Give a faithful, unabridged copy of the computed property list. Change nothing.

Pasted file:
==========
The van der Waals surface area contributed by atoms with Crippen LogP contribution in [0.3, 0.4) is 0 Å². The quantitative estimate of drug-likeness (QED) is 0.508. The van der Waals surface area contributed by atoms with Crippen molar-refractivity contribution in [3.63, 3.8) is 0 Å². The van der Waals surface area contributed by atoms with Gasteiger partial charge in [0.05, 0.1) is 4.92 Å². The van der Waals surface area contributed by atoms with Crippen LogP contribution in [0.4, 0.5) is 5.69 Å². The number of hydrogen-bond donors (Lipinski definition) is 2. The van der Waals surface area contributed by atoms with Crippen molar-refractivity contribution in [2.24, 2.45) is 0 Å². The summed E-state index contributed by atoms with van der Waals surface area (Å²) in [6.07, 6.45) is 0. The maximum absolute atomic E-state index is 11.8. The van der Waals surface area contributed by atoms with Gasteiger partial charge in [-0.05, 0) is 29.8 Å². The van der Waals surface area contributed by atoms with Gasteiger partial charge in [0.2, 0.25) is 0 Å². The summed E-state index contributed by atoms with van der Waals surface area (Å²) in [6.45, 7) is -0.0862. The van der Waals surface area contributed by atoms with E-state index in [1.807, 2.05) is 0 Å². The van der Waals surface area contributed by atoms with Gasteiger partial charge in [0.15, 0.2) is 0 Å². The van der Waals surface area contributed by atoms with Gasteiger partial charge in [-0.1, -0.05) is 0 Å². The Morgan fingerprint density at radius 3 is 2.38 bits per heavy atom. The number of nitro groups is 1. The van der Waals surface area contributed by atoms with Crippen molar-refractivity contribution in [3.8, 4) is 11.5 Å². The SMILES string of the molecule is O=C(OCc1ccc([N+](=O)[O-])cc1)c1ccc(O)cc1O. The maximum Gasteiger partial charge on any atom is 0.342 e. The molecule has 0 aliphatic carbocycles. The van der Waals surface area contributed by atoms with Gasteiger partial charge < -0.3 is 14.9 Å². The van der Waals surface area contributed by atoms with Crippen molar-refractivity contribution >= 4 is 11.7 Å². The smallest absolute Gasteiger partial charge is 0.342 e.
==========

The van der Waals surface area contributed by atoms with Crippen LogP contribution in [0.3, 0.4) is 0 Å². The quantitative estimate of drug-likeness (QED) is 0.508. The van der Waals surface area contributed by atoms with Crippen molar-refractivity contribution in [3.63, 3.8) is 0 Å². The van der Waals surface area contributed by atoms with Gasteiger partial charge in [0.05, 0.1) is 4.92 Å². The van der Waals surface area contributed by atoms with Crippen LogP contribution in [0.4, 0.5) is 5.69 Å². The number of hydrogen-bond donors (Lipinski definition) is 2. The van der Waals surface area contributed by atoms with Crippen molar-refractivity contribution in [2.24, 2.45) is 0 Å². The summed E-state index contributed by atoms with van der Waals surface area (Å²) in [6.07, 6.45) is 0. The maximum absolute atomic E-state index is 11.8. The van der Waals surface area contributed by atoms with Gasteiger partial charge in [-0.05, 0) is 29.8 Å². The van der Waals surface area contributed by atoms with Gasteiger partial charge in [0.2, 0.25) is 0 Å². The summed E-state index contributed by atoms with van der Waals surface area (Å²) in [6.45, 7) is -0.0862. The van der Waals surface area contributed by atoms with E-state index in [1.807, 2.05) is 0 Å². The van der Waals surface area contributed by atoms with Gasteiger partial charge in [0.15, 0.2) is 0 Å². The van der Waals surface area contributed by atoms with Gasteiger partial charge in [-0.1, -0.05) is 0 Å². The Morgan fingerprint density at radius 3 is 2.38 bits per heavy atom. The number of nitro groups is 1. The van der Waals surface area contributed by atoms with Crippen molar-refractivity contribution in [3.8, 4) is 11.5 Å². The SMILES string of the molecule is O=C(OCc1ccc([N+](=O)[O-])cc1)c1ccc(O)cc1O. The maximum Gasteiger partial charge on any atom is 0.342 e. The molecule has 0 aliphatic carbocycles. The van der Waals surface area contributed by atoms with Gasteiger partial charge < -0.3 is 14.9 Å². The van der Waals surface area contributed by atoms with Crippen molar-refractivity contribution >= 4 is 11.7 Å². The smallest absolute Gasteiger partial charge is 0.342 e.